We drive 12 hours across land that's flat and beige as far as the eye can see. Antelope graze on sage behind miles of listing wooden fence. The wild west’s Great Wall unfurls under low-hanging clouds. Heat bounces off scorching asphalt as I roll the big blue suitcase across the motel parking lot. Hand across my brow, I squint at shimmering foothills in the distance.


The next morning the minivan climbs, chugging between cliffs that loom like rugged skyscrapers, plunging into lush valleys, trees just now budding, grass the fresh green of early spring. I lean my forehead against the cool window, dizzy and breathless but unable to stop looking at the glittering stream that wends through emerald far below.

The first couple of days in the Grand Tetons are a whirlwind as we clamber over glacial boulders and crumbling scree, frigid mist from roaring falls settling like a web on our hair. We pose and snap and scramble through charred aspen and pine. Young fir, needles soft, push through decaying wood.



After dinner we sit on a gravel beach still warm from the afternoon sun. The lake is as smooth as ice, and the boys beg to skip rocks and make boats and maybe dig a castle in the sand for Bowser, their favorite Mario character.
But it’s late. The sun has slipped behind snow-strewn granite. Just a glimmer of rose paints the highest peaks. "There's not time," we tell the kids. "We need to rest up for another big day tomorrow."

We tuck the boys into fleece, and later, as bats squeal hidden behind the  cabin's log rafters, I lay awake (terrified, if you must know), and think, “We need more quiet." And I don't just mean during the night.

It's easy to make that mistake on vacation, isn't it? You want to see it all, squeeze in every possible activity, hike every trail, admire every vista.  And you end up exhausted, frazzled, the scenery and memories a blur, smudged in racing from place to place.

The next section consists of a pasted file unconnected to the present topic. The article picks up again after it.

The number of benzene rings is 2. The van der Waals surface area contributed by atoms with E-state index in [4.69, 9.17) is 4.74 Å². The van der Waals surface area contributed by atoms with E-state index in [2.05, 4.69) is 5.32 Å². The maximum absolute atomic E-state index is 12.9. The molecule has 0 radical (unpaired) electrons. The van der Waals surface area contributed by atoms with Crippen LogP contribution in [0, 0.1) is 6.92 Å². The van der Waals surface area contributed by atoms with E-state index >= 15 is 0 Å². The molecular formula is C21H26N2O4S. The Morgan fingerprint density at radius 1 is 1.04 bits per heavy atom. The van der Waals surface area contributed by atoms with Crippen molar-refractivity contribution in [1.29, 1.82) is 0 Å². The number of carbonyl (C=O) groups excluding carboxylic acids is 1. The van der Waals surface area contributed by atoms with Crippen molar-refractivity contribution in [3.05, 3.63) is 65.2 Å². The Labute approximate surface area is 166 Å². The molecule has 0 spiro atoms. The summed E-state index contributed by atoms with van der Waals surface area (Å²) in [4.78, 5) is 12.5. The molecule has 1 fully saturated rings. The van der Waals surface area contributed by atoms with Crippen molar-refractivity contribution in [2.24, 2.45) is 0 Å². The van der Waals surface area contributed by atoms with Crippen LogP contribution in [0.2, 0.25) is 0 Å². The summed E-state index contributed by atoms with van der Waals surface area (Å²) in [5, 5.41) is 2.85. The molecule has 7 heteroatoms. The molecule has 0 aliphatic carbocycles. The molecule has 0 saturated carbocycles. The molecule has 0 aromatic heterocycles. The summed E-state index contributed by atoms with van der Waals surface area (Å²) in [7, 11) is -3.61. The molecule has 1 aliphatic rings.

We spend the next afternoon perched on the shore of Jackson Lake. Rowan fashions a driftwood boat, complete with twig-and-leaf sail (we marvel when we find it the next day on the far side of the harbor, still intact).

Noah methodically hauls stone after stone to create what he calls Splash Rock Island three feet from the beach. I kick off my sandals, turn my face toward the sun and read Henri Nouwen while Brad excavates an old coin from the dirt.


One evening during a power outage (we had three during our stay in the Grand Tetons and Yellowstone!), Brad and I sip merlot and snack on crackers and hummus outside our cabin while Noah and Rowan construct a hotel for carpenter ants out of pine needles, stones and sticks. 
The next day the three boys bend low over the marsh under the bridge to discover a colony of miniscule lake creatures costumed in moss and reeds. Rowan holds one in his palm, gleefully explaining how he’d spotted the cleverly camouflaged bugs. The three spend an hour on that bottom step while I stroll the bridge, cold wind whipping as I point my camera straight into the sun.

We may not have hiked every trail or glimpsed every grizzly bear, yet I'd say these do-nothing hours spent in quiet creativity were among the best in our ten days. Leave it to my kids, once again, to help me figure out the value of doing nothing at all...even on vacation. 

So tell me...what's your favorite do-nothing vacation "activity?"

** And might I invite you to come back Friday for a new special summer link-up here? You might have noticed my "Graceful Summer" series that I started two weeks ago... Well my friend Diana suggested it might make a fun community link-up, and I agree. Each week we'll share how we are enjoying the slower, quieter moments of summer. See you there?
With Laura...
 
And Jennifer...


And Emily...